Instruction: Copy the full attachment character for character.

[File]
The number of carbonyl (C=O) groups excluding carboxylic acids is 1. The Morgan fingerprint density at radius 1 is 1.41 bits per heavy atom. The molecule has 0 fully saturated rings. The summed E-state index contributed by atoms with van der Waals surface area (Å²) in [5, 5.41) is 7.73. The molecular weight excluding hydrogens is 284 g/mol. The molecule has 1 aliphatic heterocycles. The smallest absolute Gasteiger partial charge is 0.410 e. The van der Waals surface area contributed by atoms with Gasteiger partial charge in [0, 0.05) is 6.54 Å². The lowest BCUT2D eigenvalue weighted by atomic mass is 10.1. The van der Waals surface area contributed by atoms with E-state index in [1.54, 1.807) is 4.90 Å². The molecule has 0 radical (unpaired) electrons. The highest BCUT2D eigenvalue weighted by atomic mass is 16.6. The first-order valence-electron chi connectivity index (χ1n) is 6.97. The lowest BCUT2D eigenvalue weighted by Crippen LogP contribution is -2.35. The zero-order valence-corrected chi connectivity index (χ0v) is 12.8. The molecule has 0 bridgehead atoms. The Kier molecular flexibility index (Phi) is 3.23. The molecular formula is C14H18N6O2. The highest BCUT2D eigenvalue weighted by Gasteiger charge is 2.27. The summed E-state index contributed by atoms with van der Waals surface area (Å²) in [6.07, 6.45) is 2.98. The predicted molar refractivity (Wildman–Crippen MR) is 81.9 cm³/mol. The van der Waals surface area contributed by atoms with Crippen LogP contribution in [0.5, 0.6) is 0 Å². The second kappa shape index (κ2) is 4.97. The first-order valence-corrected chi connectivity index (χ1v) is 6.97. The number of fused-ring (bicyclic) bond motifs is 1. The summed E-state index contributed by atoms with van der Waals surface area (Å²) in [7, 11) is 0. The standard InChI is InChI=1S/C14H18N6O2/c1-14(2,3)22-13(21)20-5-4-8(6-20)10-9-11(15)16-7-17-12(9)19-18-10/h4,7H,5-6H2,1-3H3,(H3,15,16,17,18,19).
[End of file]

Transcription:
The number of carbonyl (C=O) groups excluding carboxylic acids is 1. The Morgan fingerprint density at radius 1 is 1.41 bits per heavy atom. The molecule has 0 fully saturated rings. The summed E-state index contributed by atoms with van der Waals surface area (Å²) in [5, 5.41) is 7.73. The molecular weight excluding hydrogens is 284 g/mol. The molecule has 1 aliphatic heterocycles. The smallest absolute Gasteiger partial charge is 0.410 e. The van der Waals surface area contributed by atoms with Gasteiger partial charge in [0, 0.05) is 6.54 Å². The lowest BCUT2D eigenvalue weighted by atomic mass is 10.1. The van der Waals surface area contributed by atoms with E-state index in [1.54, 1.807) is 4.90 Å². The molecule has 0 radical (unpaired) electrons. The highest BCUT2D eigenvalue weighted by atomic mass is 16.6. The first-order valence-electron chi connectivity index (χ1n) is 6.97. The lowest BCUT2D eigenvalue weighted by Crippen LogP contribution is -2.35. The zero-order valence-corrected chi connectivity index (χ0v) is 12.8. The molecule has 0 bridgehead atoms. The Kier molecular flexibility index (Phi) is 3.23. The molecular formula is C14H18N6O2. The highest BCUT2D eigenvalue weighted by Gasteiger charge is 2.27. The summed E-state index contributed by atoms with van der Waals surface area (Å²) in [6.07, 6.45) is 2.98. The predicted molar refractivity (Wildman–Crippen MR) is 81.9 cm³/mol. The van der Waals surface area contributed by atoms with Crippen LogP contribution in [0.5, 0.6) is 0 Å². The second kappa shape index (κ2) is 4.97. The first-order valence-corrected chi connectivity index (χ1v) is 6.97. The number of fused-ring (bicyclic) bond motifs is 1. The summed E-state index contributed by atoms with van der Waals surface area (Å²) in [7, 11) is 0. The standard InChI is InChI=1S/C14H18N6O2/c1-14(2,3)22-13(21)20-5-4-8(6-20)10-9-11(15)16-7-17-12(9)19-18-10/h4,7H,5-6H2,1-3H3,(H3,15,16,17,18,19).